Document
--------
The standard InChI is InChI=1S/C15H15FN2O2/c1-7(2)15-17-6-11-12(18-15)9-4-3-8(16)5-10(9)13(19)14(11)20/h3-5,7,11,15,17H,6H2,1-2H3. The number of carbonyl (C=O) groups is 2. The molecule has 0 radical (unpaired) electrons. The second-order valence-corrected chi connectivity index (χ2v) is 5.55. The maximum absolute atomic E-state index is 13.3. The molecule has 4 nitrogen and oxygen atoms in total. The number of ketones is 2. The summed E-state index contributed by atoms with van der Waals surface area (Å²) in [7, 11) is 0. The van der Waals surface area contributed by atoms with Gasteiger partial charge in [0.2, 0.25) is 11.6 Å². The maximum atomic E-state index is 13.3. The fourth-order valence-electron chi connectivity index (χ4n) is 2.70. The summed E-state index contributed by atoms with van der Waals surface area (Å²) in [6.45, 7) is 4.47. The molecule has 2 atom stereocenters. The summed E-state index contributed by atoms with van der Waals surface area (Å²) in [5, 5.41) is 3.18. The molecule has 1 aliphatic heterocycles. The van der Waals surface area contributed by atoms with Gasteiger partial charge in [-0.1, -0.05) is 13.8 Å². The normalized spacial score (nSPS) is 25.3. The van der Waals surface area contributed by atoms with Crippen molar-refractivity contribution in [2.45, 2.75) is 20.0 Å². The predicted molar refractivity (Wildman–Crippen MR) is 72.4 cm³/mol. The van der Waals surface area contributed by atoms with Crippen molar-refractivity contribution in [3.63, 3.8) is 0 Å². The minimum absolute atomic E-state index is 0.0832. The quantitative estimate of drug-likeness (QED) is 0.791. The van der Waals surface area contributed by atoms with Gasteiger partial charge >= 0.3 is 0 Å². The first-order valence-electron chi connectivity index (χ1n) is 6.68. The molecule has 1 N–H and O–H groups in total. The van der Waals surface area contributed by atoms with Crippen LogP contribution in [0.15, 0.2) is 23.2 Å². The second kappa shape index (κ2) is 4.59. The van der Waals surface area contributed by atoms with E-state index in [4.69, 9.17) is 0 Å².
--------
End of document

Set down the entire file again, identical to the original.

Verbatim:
The standard InChI is InChI=1S/C15H15FN2O2/c1-7(2)15-17-6-11-12(18-15)9-4-3-8(16)5-10(9)13(19)14(11)20/h3-5,7,11,15,17H,6H2,1-2H3. The number of carbonyl (C=O) groups is 2. The molecule has 0 radical (unpaired) electrons. The second-order valence-corrected chi connectivity index (χ2v) is 5.55. The maximum absolute atomic E-state index is 13.3. The molecule has 4 nitrogen and oxygen atoms in total. The number of ketones is 2. The summed E-state index contributed by atoms with van der Waals surface area (Å²) in [7, 11) is 0. The van der Waals surface area contributed by atoms with Gasteiger partial charge in [0.2, 0.25) is 11.6 Å². The maximum atomic E-state index is 13.3. The fourth-order valence-electron chi connectivity index (χ4n) is 2.70. The summed E-state index contributed by atoms with van der Waals surface area (Å²) in [6.45, 7) is 4.47. The molecule has 2 atom stereocenters. The summed E-state index contributed by atoms with van der Waals surface area (Å²) in [5, 5.41) is 3.18. The molecule has 1 aliphatic heterocycles. The van der Waals surface area contributed by atoms with Gasteiger partial charge in [-0.1, -0.05) is 13.8 Å². The normalized spacial score (nSPS) is 25.3. The van der Waals surface area contributed by atoms with Crippen molar-refractivity contribution in [2.45, 2.75) is 20.0 Å². The predicted molar refractivity (Wildman–Crippen MR) is 72.4 cm³/mol. The van der Waals surface area contributed by atoms with Crippen molar-refractivity contribution in [3.63, 3.8) is 0 Å². The minimum absolute atomic E-state index is 0.0832. The quantitative estimate of drug-likeness (QED) is 0.791. The van der Waals surface area contributed by atoms with Gasteiger partial charge >= 0.3 is 0 Å². The first-order valence-electron chi connectivity index (χ1n) is 6.68. The molecule has 1 N–H and O–H groups in total. The van der Waals surface area contributed by atoms with Crippen LogP contribution in [0.15, 0.2) is 23.2 Å². The second kappa shape index (κ2) is 4.59. The van der Waals surface area contributed by atoms with E-state index in [4.69, 9.17) is 0 Å².